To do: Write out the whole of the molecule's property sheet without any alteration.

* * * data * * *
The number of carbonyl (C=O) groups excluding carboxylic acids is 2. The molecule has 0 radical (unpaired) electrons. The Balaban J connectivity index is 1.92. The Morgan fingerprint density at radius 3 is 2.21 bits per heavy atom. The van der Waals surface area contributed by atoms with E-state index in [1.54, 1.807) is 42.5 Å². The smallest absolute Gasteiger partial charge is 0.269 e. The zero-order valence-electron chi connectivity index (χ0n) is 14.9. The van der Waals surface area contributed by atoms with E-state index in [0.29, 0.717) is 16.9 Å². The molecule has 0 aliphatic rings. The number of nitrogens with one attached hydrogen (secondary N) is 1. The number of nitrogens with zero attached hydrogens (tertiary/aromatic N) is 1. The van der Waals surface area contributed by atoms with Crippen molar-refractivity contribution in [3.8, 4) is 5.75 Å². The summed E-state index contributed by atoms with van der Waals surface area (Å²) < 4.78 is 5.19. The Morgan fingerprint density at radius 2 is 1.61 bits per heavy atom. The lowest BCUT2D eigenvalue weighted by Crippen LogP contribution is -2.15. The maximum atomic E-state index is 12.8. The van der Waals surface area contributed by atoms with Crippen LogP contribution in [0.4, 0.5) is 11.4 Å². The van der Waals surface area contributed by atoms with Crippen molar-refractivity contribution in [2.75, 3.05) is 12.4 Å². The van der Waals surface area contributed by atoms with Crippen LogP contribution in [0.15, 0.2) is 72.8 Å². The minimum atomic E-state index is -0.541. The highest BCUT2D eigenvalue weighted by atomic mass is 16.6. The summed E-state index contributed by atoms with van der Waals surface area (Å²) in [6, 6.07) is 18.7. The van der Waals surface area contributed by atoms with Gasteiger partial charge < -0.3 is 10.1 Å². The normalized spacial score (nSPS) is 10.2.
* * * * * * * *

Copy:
The number of carbonyl (C=O) groups excluding carboxylic acids is 2. The molecule has 0 radical (unpaired) electrons. The Balaban J connectivity index is 1.92. The Morgan fingerprint density at radius 3 is 2.21 bits per heavy atom. The van der Waals surface area contributed by atoms with E-state index in [1.54, 1.807) is 42.5 Å². The smallest absolute Gasteiger partial charge is 0.269 e. The zero-order valence-electron chi connectivity index (χ0n) is 14.9. The van der Waals surface area contributed by atoms with E-state index in [0.29, 0.717) is 16.9 Å². The molecule has 0 aliphatic rings. The number of nitrogens with one attached hydrogen (secondary N) is 1. The number of nitrogens with zero attached hydrogens (tertiary/aromatic N) is 1. The van der Waals surface area contributed by atoms with Crippen molar-refractivity contribution in [3.8, 4) is 5.75 Å². The summed E-state index contributed by atoms with van der Waals surface area (Å²) < 4.78 is 5.19. The Morgan fingerprint density at radius 2 is 1.61 bits per heavy atom. The lowest BCUT2D eigenvalue weighted by Crippen LogP contribution is -2.15. The maximum atomic E-state index is 12.8. The van der Waals surface area contributed by atoms with Crippen LogP contribution in [0.4, 0.5) is 11.4 Å². The van der Waals surface area contributed by atoms with Crippen molar-refractivity contribution in [2.75, 3.05) is 12.4 Å². The van der Waals surface area contributed by atoms with Crippen LogP contribution in [0.15, 0.2) is 72.8 Å². The minimum atomic E-state index is -0.541. The highest BCUT2D eigenvalue weighted by atomic mass is 16.6. The summed E-state index contributed by atoms with van der Waals surface area (Å²) in [6, 6.07) is 18.7. The van der Waals surface area contributed by atoms with Gasteiger partial charge < -0.3 is 10.1 Å². The normalized spacial score (nSPS) is 10.2.